JS BACH Solo Cello Suites (Webber)
All cellists, whether on modern or period instruments, operate at the same disadvantage when playing Bach’s six Solo Cello Suites. The manuscript was lost long ago and with it his thinking about the most important component beyond just the notes: the bowings. In their outstanding new ‘modern’ recordings of the complete cycle, Dariusz Skoraczewski, principal cellist of Marin Alsop’s Baltimore Symphony, and Sophie Webber, an Oxonian living in San Diego, apply bowings – and rhythm, dynamics and speeds – with such variety and imagination that they might almost be playing different works.
In Webber’s case it’s as if she were playing the music in an intimate setting, perhaps for someone special, in which every note has meaning rather as a look or a touch does; the resulting conversations she has with the music are endlessly absorbing as they are being seamlessly incorporated into the fabric and flow of each movement. Her subjective narrative suggests the freedom with which Pablo Casals brought the music back to life a century ago. Working from a printed edition by Paul Tortelier, another legendary cellist who approached the Suites as if they were conversations rather than spectacles like Yo-Yo Ma’s recent cycle at the Hollywood Bowl before 17,000 screaming fans, Webber finds revelation in her expectations of intimacy.
She makes seemingly spontaneous, often initially risky choices of whether to use detached or slurred bowings to shape and energise the music, in doing so making the music vulnerable to tone and colour and so enlarging its emotional impact. Webber’s Allemandes and Courantes sound as courtly as if they were lute suites, and danceable besides; her Bourrées rollick and rock. Each suite alone is a total experience.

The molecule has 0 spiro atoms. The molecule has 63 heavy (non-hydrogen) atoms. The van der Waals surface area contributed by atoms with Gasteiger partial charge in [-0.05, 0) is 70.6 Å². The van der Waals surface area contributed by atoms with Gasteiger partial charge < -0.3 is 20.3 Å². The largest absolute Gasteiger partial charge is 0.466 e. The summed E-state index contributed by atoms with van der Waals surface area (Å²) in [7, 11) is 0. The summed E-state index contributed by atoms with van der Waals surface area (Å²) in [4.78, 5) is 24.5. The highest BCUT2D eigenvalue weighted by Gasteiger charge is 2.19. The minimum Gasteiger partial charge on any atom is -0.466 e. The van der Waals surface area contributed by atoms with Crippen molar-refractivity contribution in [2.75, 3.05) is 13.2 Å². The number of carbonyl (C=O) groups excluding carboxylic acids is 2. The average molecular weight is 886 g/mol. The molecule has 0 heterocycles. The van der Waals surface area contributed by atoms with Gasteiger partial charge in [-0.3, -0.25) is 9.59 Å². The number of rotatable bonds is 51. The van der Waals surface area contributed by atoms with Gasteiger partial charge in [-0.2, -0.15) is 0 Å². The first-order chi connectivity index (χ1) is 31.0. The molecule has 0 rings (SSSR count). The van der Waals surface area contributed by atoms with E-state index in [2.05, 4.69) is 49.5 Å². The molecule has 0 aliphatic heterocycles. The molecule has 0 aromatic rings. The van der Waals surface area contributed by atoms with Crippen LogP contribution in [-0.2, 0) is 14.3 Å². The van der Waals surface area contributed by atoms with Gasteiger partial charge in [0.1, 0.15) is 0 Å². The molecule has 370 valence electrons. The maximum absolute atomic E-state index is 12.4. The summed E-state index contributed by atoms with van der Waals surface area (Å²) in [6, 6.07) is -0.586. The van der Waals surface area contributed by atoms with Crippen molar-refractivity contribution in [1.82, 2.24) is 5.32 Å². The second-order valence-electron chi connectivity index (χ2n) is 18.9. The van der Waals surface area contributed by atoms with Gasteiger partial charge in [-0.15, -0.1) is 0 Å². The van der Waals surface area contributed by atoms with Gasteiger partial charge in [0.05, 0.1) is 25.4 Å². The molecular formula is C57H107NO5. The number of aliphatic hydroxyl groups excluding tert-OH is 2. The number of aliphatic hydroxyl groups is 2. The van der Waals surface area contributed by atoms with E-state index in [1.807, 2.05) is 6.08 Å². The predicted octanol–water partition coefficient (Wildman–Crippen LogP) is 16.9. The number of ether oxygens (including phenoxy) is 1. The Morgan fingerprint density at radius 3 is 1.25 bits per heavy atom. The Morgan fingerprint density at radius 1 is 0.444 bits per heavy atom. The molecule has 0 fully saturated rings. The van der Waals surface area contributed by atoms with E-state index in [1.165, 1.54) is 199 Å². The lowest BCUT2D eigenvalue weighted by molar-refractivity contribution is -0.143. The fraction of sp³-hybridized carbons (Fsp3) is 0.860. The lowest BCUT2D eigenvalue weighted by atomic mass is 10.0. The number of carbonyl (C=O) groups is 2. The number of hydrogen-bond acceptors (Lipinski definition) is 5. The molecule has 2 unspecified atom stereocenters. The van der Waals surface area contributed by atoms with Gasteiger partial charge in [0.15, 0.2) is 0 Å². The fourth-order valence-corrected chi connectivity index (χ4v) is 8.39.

Working from the standard Bärenreiter Urtext, Skoraczewski and his magnificent 1702 Carlo Giuseppe Testore stride through the Suites with leonine power, splendid intonation and thrilling majesty. As befits his position, Skoraczewski is speaking to a large public audience and clearly reaching the last seat in the house – not with sound alone but with the laser clarity of his intentions and the steady pulse of his sweep.
Overall he prefers a legato point of view, at least in the slower movements. His Courantes, however, are ferociously undanceable; his Gigues have jig-like energy and bounce; his Fifth Suite is haunted by actually spooky scordatura tuning; and he surges in the Sixth Suite to carry the day. The recordings, which Skoraczewski self-produced in his home studio, capture the sounds of his instrument with smooth audiophile power.